(2101) Arenaria interpres interpres.
Tringa interpres Linn., Syst. Nat., i, p. 148 (1758) (Sweden). Strepsilas interpres. Blanf. & Oates, iv, p. 222.
Vernacular names. None recorded.
Description. - Breeding plumage. Extreme point of forehead black, running back to the eye and thence round over the anterior ear-coverts and cheeks to meet another black line from the base of the lower mandible; this black then extends down the sides of the neck to meet the black breast and fore-neck, and runs up the sides of the neck to form a demi-collar; face white; crown, nape, hind-neck and posterior sides of neck pure white, the crown and nape streaked with black and a black patch on each side of the nape; upper back black, the centre rufous streaked with black; scapulars rufous and black with small white edges; lower back white, rump and shorter upper tail-coverts black ; longer tail-coverts white; central tail-feathers black with broad white bases; outermost white with a broad subapical band of black, intermediate feathers grading from one to another; wing-coverts brown edged paler and the inner slightly splashed with rufous; the least coverts next the scapulars brown, with broad white edges; primaries brown, the inner webs edged with white; shafts white ; outer secondaries white with brown subterminal patches ; inner secondaries barred black and rufous; a patch of chestnut under the wing next the breast; remainder of underparts white.
Colours of soft parts. Iris brown; bill black; legs and feet orange-red; claws black.
Measurements. Wing 143 to 155 mm.; tail 76 to 79 mm.; tarsus about 24 to 27 mm.; culmen 20 to 23 mm.
In non-breeding plumage. The upper plumage is dark brown, each feather edged paler; the scapulars have concealed white bases ; lower back, rump and tail as in breeding plumage; wing-coverts brown, the least and the primary coverts broadly tipped with white ; fore-neck and sides of breast brown, the feathers with pale edges ; a ring round the eye white; sides of head and neck brown more or less streaked with white; chin, throat, centre of breast and remainder of lower plumage white.
Nestling in down. Upper plumage pale fulvous, much mottled with black; the crown more golden-fulvous, with the marks forming a well-defined central and two lateral streaks; on the lower back also three fairly well-defined streaks can be discerned; a band across the fore-neck dusky ; rest of lower plumage white.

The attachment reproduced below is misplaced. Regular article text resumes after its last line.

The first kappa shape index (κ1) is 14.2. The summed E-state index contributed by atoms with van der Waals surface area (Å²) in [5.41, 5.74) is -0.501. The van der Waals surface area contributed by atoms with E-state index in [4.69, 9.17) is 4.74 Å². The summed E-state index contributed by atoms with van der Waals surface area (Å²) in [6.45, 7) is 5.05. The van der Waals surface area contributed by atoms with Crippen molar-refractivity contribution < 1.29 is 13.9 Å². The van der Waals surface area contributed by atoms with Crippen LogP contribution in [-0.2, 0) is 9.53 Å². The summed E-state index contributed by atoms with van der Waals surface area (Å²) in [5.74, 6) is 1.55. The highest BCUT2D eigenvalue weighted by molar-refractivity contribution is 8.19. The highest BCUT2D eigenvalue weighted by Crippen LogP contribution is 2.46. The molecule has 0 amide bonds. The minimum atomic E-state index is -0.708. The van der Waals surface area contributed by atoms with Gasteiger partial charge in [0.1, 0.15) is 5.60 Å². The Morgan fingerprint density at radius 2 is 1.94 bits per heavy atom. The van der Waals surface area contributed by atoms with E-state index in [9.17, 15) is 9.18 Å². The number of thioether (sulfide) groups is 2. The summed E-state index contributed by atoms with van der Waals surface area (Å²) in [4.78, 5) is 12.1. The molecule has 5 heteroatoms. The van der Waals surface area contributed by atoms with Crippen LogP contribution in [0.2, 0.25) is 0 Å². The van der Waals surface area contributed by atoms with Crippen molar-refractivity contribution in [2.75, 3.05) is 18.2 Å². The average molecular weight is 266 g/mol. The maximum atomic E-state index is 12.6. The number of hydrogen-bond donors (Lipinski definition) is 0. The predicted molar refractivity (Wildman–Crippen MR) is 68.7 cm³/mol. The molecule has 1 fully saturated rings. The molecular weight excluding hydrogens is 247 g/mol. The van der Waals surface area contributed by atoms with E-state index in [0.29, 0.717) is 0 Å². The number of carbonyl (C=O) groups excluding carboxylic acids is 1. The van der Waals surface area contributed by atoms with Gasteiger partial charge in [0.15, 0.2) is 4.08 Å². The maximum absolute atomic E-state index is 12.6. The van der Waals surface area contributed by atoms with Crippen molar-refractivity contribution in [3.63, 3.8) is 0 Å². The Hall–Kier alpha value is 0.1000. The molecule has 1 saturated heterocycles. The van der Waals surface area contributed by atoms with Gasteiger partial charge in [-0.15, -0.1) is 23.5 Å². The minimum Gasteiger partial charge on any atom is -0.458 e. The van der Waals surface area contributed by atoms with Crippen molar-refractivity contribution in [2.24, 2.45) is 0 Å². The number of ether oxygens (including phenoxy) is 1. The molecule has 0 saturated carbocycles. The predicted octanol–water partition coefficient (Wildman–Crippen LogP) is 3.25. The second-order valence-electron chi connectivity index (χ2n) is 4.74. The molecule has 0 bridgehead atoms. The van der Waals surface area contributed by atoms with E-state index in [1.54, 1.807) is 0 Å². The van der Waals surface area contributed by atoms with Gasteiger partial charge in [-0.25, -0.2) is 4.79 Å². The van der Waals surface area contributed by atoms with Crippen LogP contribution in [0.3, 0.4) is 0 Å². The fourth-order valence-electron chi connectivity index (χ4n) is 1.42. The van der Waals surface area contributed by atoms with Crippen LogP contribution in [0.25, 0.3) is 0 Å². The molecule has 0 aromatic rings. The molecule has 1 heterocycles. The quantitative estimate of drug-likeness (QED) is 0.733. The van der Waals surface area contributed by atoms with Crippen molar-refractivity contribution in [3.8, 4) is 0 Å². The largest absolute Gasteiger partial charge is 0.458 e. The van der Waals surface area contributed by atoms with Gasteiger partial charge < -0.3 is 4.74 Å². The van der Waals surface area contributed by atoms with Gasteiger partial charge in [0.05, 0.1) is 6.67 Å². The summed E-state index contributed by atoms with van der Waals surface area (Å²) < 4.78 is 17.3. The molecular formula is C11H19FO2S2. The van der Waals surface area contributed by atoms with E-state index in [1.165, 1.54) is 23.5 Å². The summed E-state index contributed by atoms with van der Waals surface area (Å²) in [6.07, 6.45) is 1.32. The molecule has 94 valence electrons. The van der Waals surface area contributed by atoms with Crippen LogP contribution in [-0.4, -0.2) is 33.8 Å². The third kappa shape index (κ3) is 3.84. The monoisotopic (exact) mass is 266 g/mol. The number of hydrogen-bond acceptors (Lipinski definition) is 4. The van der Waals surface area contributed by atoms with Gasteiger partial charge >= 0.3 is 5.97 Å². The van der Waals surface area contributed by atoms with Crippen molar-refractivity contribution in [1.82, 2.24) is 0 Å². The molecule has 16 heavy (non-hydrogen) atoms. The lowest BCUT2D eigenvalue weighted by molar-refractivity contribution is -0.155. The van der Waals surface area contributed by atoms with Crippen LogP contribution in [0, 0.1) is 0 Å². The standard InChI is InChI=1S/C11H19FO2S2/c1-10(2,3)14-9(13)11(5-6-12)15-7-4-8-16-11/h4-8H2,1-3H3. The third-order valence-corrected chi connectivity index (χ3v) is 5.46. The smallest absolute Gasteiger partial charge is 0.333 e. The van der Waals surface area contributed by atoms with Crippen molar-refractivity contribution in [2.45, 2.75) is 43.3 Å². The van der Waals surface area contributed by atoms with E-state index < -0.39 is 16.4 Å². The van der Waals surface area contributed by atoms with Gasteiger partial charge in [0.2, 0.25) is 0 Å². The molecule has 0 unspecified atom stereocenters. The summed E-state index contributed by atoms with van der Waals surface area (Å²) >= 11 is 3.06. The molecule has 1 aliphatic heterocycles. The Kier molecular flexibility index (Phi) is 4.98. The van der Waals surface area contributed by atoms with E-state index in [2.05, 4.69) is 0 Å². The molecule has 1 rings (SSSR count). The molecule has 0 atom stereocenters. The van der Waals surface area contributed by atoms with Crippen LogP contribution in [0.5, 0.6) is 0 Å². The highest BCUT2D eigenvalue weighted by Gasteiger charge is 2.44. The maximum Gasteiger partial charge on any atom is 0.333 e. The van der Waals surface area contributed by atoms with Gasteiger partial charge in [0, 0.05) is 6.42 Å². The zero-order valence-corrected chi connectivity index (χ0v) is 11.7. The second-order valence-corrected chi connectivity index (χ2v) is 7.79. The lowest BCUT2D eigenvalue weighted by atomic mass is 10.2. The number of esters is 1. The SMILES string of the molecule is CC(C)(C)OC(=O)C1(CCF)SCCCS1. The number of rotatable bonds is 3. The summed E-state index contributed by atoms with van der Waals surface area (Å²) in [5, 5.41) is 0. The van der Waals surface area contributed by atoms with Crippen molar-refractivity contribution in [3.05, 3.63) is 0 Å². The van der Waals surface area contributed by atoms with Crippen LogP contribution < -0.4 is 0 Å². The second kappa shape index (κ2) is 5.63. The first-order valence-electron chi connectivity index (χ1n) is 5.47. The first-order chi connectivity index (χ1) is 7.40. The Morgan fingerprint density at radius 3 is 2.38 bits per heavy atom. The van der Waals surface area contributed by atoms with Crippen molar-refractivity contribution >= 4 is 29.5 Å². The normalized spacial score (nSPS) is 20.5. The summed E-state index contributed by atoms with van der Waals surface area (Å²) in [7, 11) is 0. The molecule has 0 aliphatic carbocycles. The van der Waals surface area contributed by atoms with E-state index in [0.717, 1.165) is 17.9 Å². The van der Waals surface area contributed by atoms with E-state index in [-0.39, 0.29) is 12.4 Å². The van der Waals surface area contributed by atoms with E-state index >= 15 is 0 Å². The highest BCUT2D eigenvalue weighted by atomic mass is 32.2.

Young in first plumage blackish-brown above with rufous edging to each feather.
Distribution. Breeding in Subarctic Europe and Western Asia and in Winter South to the Canaries, North Africa, India, Burma, Malaya, and Sumatra. Within Indian limits it is extremely common in the North of India and Burma, generally on the coast-lines, as far South as Bombay and the Laccadives, and it has also occurred in Ceylon. There are specimens from Malacca in full breeding-dress and it occurs as far East as Annam.
Nidification. The Turnstone breeds from Greenland to Eastern Siberia as far South as the Southern islands of the Baltic. It is very partial to quite small islands, occasionally two pairs sharing the same island. The eggs, three or four, are laid in depressions scratched in the sand or shingle, as a rule with no lining, sometimes with a few bents or scraps of moss. In the North the site selected is quite in the open but in the South it occasionally chooses a spot protected by a tuft of grass or something similar. The eggs are distinctive; rather long eggs for Waders, generally a decidedly olive-tinged ground-colour with rather light brownish primary and pale grey or livid secondary markings, these often rather spiral in character. Jourdain gives the average of one hundred eggs as 40.5 x 29.2 mm.: maxima 44.5 x 30.4 and 43.2 x 31.3 mm.; minima 36.0 x 28.2 and 40.5 x 26.0 mm.
In the South most eggs are laid between the 20th of May and the 10th of June but in the North about a month later.
Habits. The Turnstone keeps entirely to the sea-coast, where it feeds, just above the tide, on small Crustacea, molluscs and worms, hunting for them under the stones and heavy shells, which it turns over with its bill. It is an active little bird, running in little bursts here and there, its head tucked well in and held low. It flies fast, wheeling with great speed and is generally found in small parties of a dozen to thirty or forty. When migrating in October and again in April it may occasionally be found inland but this is exceptional. Messrs. Moore and Monday shot three, two in full breeding plumage, in Dibrugarh, flying North on April the 9th.